Artisan’s inspiration brightens Mexico nights
PLAYA DEL CARMEN, Mexico — Stroll along the colorful Quinta Avenida (“5th Avenue’’) in Playa del Carmen, and you’ll come upon tiny, open-air storefronts strung with magical bulbous lights called jellyfish lamps.
Carved with intricate designs and embedded with glass marbles, the lamps resemble their namesakes in shape, with bodies crafted from the regional jicara fruit or dried gourds and decorated with dangling “legs’’ of nuts, seeds, seashells, and thorns.
The handmade lamps are sold at four Jellyfish Co. shops along the downtown pedestrian walkway, but they seem to decorate the entrance of almost every establishment throughout Playa’s tourist area.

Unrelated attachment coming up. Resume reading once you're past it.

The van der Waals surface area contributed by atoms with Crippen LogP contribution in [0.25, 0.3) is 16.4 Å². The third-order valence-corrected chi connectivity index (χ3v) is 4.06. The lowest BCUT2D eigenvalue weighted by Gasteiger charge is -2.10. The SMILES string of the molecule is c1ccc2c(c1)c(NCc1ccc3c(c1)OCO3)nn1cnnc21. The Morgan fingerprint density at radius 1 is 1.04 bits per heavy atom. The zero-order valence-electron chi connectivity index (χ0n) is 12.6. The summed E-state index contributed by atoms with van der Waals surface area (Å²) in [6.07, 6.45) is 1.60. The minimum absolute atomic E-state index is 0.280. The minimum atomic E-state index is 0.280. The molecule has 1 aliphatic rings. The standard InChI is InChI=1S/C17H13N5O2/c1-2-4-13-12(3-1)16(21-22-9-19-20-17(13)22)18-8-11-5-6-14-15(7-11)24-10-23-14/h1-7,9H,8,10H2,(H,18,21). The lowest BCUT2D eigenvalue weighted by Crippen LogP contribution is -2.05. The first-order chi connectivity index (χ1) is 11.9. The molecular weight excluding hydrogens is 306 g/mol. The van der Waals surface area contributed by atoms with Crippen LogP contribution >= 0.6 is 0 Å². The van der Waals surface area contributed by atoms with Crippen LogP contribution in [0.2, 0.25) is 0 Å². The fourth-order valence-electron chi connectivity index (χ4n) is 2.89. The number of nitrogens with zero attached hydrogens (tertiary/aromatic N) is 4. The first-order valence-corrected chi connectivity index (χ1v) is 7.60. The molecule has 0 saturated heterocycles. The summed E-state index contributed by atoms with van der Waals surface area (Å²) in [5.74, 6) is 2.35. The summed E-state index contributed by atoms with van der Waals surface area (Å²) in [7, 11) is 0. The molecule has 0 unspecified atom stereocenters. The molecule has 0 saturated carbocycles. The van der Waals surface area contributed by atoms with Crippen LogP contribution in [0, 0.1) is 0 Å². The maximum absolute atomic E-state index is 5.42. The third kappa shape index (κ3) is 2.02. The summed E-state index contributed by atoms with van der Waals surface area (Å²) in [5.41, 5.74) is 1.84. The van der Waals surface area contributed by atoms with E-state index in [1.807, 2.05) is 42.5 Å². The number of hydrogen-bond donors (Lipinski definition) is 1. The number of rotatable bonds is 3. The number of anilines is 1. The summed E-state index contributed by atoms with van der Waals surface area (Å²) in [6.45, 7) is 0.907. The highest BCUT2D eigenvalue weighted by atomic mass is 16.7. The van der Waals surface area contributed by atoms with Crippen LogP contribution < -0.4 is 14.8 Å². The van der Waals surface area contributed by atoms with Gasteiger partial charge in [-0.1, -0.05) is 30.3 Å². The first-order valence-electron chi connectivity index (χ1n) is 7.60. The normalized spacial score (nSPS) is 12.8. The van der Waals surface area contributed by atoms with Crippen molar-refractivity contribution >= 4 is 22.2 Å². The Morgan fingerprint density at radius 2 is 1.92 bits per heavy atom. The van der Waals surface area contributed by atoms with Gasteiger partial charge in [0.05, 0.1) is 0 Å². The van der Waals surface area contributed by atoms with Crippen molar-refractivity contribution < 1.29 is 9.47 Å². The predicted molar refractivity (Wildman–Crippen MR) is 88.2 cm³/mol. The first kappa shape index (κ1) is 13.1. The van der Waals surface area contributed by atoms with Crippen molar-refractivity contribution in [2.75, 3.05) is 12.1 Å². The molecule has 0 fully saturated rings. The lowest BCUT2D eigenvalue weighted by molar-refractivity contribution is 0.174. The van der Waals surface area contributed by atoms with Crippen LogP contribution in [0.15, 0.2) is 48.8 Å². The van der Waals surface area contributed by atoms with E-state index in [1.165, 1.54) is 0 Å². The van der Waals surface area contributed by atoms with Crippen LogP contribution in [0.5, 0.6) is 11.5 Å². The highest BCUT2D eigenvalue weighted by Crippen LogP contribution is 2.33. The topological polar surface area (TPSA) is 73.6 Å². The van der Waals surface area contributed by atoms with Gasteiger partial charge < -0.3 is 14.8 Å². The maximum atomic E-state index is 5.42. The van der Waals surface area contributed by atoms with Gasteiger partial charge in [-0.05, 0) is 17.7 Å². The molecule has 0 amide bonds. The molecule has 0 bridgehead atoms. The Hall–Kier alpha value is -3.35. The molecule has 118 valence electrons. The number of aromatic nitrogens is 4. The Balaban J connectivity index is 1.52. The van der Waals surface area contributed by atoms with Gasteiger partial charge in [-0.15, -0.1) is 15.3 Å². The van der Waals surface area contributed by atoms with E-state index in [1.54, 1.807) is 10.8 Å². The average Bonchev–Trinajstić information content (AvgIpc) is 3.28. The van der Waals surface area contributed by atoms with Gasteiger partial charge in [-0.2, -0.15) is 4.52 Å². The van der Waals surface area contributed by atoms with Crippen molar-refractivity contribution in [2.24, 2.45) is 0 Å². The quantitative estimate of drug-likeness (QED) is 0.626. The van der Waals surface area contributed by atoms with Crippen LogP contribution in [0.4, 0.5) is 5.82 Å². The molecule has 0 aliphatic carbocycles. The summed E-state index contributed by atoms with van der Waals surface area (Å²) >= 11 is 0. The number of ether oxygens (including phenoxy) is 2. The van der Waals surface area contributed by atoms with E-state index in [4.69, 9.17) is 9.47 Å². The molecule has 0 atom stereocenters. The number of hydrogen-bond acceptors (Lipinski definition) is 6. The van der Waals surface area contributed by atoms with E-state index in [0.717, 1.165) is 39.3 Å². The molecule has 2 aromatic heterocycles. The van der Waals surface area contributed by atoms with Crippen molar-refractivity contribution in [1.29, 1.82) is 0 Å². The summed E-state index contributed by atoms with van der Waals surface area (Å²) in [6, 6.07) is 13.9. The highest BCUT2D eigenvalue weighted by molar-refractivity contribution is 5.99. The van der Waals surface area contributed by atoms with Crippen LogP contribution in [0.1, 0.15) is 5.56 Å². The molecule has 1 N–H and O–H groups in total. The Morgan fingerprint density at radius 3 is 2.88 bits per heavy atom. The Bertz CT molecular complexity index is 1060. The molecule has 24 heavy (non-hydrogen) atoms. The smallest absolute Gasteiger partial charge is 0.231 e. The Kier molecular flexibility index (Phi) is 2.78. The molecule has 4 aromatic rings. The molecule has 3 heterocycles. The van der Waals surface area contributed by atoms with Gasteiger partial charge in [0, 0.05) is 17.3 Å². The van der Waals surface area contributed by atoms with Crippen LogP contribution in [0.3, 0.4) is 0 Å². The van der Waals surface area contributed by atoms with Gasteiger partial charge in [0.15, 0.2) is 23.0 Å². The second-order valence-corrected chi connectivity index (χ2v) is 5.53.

(Another shop is located on Isla Mujeres, off the coast of Cancún.)
“They have become a distinctive emblem of Playa del Carmen,’’ said Fernanda Aguilera, daughter-in-law of Jellyfish founder and artisan Raul Rodall.
The idea for the lamps came in a moment of inspiration when Hurricane Gilbert hit the Yucatan Coast in 1986. With nothing to do and nowhere to go during the storm, Rodall picked up a hollowed-out gourd, grabbed a drill, and began creating patterns on it.
He was so pleased with his creation that he turned out several more, wired them with lights, and started selling them in his shop on the corner of Calle 4 and 5th Avenue, which serves as the main Jellyfish store today.
The lamps quickly became a local folk-art favorite. Now the company employs a dozen craftsmen and numerous villagers — a bright idea that bore fruit for an artist and a community.
BARBARA R. BODENGRAVEN Jellyfish, Calle 4, Playa del Carmen, Mexico, 011-529-848-035-642, www.jellyfish.com.mx.